How Long does it take to Recover from an ACL Tear?
For an isolated ACL tear, your knee should be feeling much better within 6 weeks (no pain or swelling because the inflammation has settled down). Unfortunately, the torn ACL does not usually heal or “tighten up”. Once an ACL is completely torn, it stays torn.
The big problem with this situation is that an ACL-deficient knee does not function properly. If you return to a contact sport or a sport with a lot of pivoting (football, hockey, soccer, basketball, etc.) your knee will probably give out again (“blow out” your knee all over again). Every time your knee gives out (knee instability), you risk causing other damage to your knee such as cartilage tears and possibly long-term problems such as osteoarthritis.
Does a brace help ACL Tears?
An ACL brace can help to prevent this knee instability. A physician may prescribe a special custom-fit ACL brace. This type of brace can be used on a daily basis in the rehab period and later to help to prevent knee instability in high risk situations such as pivoting or contact sports. In general, these braces are well-tolerated since they are custom-fit and made of strong light-weight materials such as titanium and carbon-fibre.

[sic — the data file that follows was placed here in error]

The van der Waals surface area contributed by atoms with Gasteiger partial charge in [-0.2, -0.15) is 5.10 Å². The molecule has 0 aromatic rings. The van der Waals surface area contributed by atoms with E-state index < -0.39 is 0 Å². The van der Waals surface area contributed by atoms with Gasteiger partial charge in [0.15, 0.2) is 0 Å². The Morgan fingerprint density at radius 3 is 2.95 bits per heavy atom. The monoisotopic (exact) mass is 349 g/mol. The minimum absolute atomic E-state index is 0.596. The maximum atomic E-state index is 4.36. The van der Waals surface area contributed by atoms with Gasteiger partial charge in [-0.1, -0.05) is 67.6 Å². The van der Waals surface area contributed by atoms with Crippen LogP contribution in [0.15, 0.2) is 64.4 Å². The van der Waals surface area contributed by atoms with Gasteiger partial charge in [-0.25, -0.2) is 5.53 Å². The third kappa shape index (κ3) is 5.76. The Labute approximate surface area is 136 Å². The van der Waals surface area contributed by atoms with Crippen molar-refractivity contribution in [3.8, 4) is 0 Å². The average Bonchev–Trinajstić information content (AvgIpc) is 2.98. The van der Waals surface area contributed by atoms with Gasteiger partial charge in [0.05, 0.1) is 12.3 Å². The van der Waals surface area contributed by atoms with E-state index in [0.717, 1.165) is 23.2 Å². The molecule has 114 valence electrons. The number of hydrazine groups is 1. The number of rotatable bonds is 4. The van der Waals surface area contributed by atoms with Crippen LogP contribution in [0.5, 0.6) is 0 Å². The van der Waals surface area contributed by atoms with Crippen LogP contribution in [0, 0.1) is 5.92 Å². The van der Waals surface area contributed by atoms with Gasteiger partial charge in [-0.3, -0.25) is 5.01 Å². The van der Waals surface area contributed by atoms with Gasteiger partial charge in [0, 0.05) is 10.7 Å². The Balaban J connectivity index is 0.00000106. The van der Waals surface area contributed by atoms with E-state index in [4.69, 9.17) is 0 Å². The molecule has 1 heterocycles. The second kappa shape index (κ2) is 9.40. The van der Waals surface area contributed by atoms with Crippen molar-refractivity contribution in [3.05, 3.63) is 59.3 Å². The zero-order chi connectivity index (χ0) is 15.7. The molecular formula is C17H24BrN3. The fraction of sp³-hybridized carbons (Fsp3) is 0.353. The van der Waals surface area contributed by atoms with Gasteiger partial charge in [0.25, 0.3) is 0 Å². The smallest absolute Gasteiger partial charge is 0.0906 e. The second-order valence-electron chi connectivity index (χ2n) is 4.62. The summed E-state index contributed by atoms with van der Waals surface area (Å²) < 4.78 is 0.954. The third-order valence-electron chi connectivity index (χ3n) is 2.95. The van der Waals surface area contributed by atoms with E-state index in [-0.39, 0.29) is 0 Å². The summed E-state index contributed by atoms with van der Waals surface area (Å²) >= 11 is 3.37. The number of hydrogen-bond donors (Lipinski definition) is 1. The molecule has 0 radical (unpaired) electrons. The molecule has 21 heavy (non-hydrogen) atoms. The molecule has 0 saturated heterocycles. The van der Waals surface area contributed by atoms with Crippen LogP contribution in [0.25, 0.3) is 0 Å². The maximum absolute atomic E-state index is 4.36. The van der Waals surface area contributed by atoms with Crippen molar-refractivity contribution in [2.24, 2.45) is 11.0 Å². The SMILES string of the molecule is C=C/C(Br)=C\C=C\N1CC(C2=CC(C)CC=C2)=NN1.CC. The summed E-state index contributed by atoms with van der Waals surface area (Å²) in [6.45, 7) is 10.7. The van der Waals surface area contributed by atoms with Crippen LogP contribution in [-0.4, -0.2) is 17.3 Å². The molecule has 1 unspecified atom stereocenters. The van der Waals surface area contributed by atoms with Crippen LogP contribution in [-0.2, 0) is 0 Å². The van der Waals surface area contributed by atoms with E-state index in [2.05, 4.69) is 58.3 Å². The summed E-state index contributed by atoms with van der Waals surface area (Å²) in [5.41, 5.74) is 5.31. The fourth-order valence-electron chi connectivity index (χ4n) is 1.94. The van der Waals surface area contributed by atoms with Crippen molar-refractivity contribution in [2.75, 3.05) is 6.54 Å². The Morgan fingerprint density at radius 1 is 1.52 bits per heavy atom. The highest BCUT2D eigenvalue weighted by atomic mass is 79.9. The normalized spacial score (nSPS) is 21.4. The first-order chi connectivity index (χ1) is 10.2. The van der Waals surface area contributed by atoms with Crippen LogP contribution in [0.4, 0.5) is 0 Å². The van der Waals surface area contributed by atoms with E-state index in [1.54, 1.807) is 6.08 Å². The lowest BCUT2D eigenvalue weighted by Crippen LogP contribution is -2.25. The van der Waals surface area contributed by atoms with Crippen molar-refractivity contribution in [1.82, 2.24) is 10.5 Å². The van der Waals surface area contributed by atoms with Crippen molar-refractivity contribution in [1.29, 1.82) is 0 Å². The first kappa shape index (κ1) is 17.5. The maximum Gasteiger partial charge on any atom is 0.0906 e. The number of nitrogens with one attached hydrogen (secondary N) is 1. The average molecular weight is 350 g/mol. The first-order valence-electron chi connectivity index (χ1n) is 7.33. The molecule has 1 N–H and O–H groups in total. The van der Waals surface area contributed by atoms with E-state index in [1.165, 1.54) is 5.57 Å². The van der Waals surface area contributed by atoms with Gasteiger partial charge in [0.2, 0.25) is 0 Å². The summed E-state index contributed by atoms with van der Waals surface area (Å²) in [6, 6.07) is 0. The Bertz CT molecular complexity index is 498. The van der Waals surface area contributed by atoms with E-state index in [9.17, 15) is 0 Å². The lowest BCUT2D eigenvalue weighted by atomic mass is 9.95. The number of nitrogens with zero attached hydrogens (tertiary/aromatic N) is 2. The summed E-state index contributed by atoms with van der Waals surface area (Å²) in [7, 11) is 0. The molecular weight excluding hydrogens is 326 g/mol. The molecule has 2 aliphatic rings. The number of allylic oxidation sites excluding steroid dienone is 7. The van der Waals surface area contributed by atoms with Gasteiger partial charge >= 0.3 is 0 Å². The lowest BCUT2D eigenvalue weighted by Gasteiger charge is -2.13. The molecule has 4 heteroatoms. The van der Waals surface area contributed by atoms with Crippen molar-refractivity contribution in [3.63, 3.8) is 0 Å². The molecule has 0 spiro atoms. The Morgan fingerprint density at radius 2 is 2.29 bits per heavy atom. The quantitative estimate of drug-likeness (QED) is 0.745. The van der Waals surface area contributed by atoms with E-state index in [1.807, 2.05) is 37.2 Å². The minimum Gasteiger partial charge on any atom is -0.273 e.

Is Surgery Needed for ACL Tears?
Depending on your sport or activity level, you may have to have surgery to reconstruct your ACL. Surgical reconstruction comes the closest to getting your knee back to normal. If your sport does not involve any pivoting (e.g., road cycling) then you probably will not need surgery (unless your knee gives out with daily activities which can sometimes happen!).
Surgery is usually the best option for individuals who play football and other pivoting and contact sports. In the realm of sport injuries, ACL surgery is a fairly large procedure since the surgeon has to be skilled at this type of procedure. You have to be very dedicated to working hard at physiotherapy for several months after surgery, to help ensure a successful outcome.
In general, the earliest you can return to contact & pivoting sports after ACL surgery is six months. Often, this period is closer to nine months. Going back too early can result in re-injury since the reconstructed ACL will not be strong enough. Usually, you will be using the ACL brace after surgery, during the rehabilitation, and for the first year afterwards.
In summary, although an ACL tear is a major injury, it is not the end of the world. With appropriate treatment, most players are able to return to the same level of activity they were at prior to injury.